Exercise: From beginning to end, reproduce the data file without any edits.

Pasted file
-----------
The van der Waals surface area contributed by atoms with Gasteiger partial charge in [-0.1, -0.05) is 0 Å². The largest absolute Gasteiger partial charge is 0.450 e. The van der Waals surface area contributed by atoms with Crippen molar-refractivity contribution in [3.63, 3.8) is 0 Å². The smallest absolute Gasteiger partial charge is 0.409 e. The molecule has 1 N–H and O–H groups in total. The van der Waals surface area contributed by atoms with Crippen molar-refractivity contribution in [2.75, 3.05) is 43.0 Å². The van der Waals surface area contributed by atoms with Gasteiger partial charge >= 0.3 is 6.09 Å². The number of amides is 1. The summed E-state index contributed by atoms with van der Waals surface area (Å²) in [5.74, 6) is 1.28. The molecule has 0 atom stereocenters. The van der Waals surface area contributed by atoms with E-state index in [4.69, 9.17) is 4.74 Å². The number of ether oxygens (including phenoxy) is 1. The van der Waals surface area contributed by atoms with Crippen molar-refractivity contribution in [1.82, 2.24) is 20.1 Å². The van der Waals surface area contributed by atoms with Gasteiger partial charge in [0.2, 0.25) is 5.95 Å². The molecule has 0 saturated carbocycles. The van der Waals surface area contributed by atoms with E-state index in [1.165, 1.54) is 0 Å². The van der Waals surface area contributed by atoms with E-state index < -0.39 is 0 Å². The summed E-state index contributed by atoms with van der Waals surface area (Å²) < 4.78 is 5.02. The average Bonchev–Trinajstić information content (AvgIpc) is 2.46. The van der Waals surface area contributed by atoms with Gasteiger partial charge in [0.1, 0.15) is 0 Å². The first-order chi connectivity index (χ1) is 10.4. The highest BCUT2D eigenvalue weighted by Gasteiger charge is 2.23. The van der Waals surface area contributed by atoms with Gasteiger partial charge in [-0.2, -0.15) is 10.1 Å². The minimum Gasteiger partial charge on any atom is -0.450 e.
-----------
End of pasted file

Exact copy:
The van der Waals surface area contributed by atoms with Gasteiger partial charge in [-0.1, -0.05) is 0 Å². The largest absolute Gasteiger partial charge is 0.450 e. The van der Waals surface area contributed by atoms with Crippen molar-refractivity contribution in [3.63, 3.8) is 0 Å². The smallest absolute Gasteiger partial charge is 0.409 e. The molecule has 1 N–H and O–H groups in total. The van der Waals surface area contributed by atoms with Crippen molar-refractivity contribution in [2.75, 3.05) is 43.0 Å². The van der Waals surface area contributed by atoms with Gasteiger partial charge >= 0.3 is 6.09 Å². The number of amides is 1. The summed E-state index contributed by atoms with van der Waals surface area (Å²) in [5.74, 6) is 1.28. The molecule has 0 atom stereocenters. The van der Waals surface area contributed by atoms with E-state index in [4.69, 9.17) is 4.74 Å². The number of ether oxygens (including phenoxy) is 1. The van der Waals surface area contributed by atoms with Crippen molar-refractivity contribution in [1.82, 2.24) is 20.1 Å². The van der Waals surface area contributed by atoms with Gasteiger partial charge in [0.2, 0.25) is 5.95 Å². The molecule has 0 saturated carbocycles. The van der Waals surface area contributed by atoms with E-state index in [1.165, 1.54) is 0 Å². The van der Waals surface area contributed by atoms with E-state index < -0.39 is 0 Å². The summed E-state index contributed by atoms with van der Waals surface area (Å²) < 4.78 is 5.02. The average Bonchev–Trinajstić information content (AvgIpc) is 2.46. The van der Waals surface area contributed by atoms with Gasteiger partial charge in [0.1, 0.15) is 0 Å². The first-order chi connectivity index (χ1) is 10.4. The highest BCUT2D eigenvalue weighted by Gasteiger charge is 2.23. The van der Waals surface area contributed by atoms with Gasteiger partial charge in [-0.2, -0.15) is 10.1 Å². The minimum Gasteiger partial charge on any atom is -0.450 e.